Iraq’s vulnerable and disadvantaged populations include widows, orphans, internally displaced persons, persons with disabilities, religious and ethnic minorities, and individuals who lack access to state protections and services due to a lack of formal identity papers. USAID’s Access to Justice Program strengthens these groups’ access to justice and services while also supporting the modernization of government and civil society as Iraq’s financial and security environments improve. “Access to justice” refers to a state in which individuals can access rights and entitlements equitably through individual action or with the assistance of civil society or the government.
USAID’s Iraq Access to Justice Program supports the growth of local and national institutions which provide information, assistance, and advocate on behalf of vulnerable populations, through three interconnected components:
- Improving vulnerable and disadvantaged Iraqis’ knowledge of their rights/responsibilities, and potential remedies under the law;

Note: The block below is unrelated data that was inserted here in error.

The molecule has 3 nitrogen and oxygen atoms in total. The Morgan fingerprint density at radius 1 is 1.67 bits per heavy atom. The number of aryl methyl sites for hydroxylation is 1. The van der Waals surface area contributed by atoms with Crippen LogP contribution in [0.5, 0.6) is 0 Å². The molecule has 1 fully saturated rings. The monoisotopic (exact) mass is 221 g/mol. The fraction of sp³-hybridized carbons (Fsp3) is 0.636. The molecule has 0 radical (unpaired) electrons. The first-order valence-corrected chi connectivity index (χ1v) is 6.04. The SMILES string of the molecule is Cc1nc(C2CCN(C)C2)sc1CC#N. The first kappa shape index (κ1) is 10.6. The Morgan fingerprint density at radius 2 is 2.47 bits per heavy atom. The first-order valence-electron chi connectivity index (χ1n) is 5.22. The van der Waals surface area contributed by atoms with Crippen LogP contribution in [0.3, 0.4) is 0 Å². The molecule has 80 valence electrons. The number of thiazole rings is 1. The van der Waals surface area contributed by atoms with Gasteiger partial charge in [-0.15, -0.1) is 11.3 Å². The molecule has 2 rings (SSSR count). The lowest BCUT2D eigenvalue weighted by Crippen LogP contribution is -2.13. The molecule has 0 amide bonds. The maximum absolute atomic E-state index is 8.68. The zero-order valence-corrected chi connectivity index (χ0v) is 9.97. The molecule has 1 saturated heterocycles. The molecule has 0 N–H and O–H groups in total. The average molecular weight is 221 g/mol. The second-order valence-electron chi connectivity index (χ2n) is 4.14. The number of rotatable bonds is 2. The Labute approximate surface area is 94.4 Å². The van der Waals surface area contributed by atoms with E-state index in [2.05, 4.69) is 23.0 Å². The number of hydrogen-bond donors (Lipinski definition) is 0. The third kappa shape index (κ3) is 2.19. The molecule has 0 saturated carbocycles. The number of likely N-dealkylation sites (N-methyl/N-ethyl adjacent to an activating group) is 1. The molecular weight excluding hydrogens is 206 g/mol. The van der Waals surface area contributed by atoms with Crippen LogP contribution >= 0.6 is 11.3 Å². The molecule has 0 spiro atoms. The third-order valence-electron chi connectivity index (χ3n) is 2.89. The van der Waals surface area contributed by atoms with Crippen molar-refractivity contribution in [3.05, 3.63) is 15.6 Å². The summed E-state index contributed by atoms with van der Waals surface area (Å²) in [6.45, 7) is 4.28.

- Increase the competency and availability of legal professionals and civil society partners to assist vulnerable and disadvantaged people; and
- Generate opportunities for civil society organizations and government engagement to improve policies, laws, and procedures affecting vulnerable populations.
Other program activities will assist in shaping training programs and grants for communications initiatives, law school and community based-clinics, and advocacy efforts.
Our impacts in this sector include:
- The creation of 34 public awareness campaigns to raise visibility and create demand for free legal services provided through civil society organizations.
- Legal consultation for more than 2,700 people, 2,100 of which focused on women and vulnerable populations, through civil society organizations and legal clinics.
- The Iraqi Bar Association promoted requirements for members to complete pro bono work and law schools created legal clinics to provide free legal services to vulnerable populations.
Last updated: September 30, 2013